That fourth period catch boosted the overall harvest to date for the famed Copper River to an estimated 45,537 fish, including 4,935 kings and 39,823 reds, which was, in the eyes of veteran harvester Jerry McCune of Cordova “still not good.” McCune, who is the president of Cordova District Fishermen United, said he was doubtful that the Alaska Department of Fish and Game would allow a harvest for the fifth opener schedule for Thursday, May 28.
“First,” said McCune, “there will have to be some improvement on escapement numbers into the river systems.”
Cordova’s Bill Webber, another longtime fisherman and boat builder, agreed, noting that according to the latest Miles Lake sonar sheet count he’d seen the salmon were still behind on escapement upriver. Still he said there are definitely fish entering the Copper River Delta area now and he’s optimistic that the fishery, which may have started a little too early, will improve.
“We’ll see what we can do and hopefully we will do a little better,” he said.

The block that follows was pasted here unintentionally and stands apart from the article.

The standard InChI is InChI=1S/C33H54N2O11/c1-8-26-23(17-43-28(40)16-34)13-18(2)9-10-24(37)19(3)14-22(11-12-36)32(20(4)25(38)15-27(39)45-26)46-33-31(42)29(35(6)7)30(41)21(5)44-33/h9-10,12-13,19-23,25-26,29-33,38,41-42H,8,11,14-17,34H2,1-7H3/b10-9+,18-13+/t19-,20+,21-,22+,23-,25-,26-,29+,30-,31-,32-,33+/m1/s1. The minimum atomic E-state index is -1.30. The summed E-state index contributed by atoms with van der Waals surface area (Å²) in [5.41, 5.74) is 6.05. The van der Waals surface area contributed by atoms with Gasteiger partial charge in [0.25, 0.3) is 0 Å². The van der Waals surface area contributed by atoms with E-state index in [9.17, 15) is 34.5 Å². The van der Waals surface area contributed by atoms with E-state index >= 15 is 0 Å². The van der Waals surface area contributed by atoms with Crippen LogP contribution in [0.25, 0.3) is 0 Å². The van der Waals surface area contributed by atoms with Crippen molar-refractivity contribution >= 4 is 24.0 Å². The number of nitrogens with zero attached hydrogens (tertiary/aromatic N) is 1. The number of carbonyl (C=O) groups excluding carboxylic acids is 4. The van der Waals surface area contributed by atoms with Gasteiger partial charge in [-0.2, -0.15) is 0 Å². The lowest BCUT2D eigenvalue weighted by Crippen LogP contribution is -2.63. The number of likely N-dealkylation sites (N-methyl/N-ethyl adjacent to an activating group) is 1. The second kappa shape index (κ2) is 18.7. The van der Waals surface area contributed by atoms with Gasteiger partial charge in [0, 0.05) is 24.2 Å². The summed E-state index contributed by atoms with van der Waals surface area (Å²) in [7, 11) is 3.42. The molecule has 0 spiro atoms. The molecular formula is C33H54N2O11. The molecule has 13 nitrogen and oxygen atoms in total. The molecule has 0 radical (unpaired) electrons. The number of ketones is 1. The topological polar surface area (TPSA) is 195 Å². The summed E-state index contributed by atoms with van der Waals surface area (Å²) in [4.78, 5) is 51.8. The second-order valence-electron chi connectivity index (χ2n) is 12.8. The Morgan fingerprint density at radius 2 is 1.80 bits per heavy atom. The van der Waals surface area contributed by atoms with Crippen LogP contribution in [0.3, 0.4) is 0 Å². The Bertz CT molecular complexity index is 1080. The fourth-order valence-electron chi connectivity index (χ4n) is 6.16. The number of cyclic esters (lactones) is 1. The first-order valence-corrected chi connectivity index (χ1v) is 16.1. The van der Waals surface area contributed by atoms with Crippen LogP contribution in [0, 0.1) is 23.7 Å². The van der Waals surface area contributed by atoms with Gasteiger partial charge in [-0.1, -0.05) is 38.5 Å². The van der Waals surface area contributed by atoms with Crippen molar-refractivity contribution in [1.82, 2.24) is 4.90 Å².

The pressures of the Copper River opener aside, Cordova so far has kept the novel coronavirus at bay, thanks to strict mandates requiring everyone entering the community to immediately quarantine for 14 days. To date just one out-of-state processor worker has tested positive, while still in quarantine.
With the slow start of the fishery, fresh Copper River kings and reds were hard to come by in the Anchorage area. Costco and Fred Meyer stores still had plenty of refreshed, previously frozen Bristol Bay sockeye fillets for sale at $9.99 a pound.
In Seattle, Wash., meanwhile, prices for fresh Copper River kings and sockeyes were still commanding premium prices at the Pike Place Fish Market, including $659.99 for whole fresh Copper River kings and $174.99 for whole Copper River sockeyes.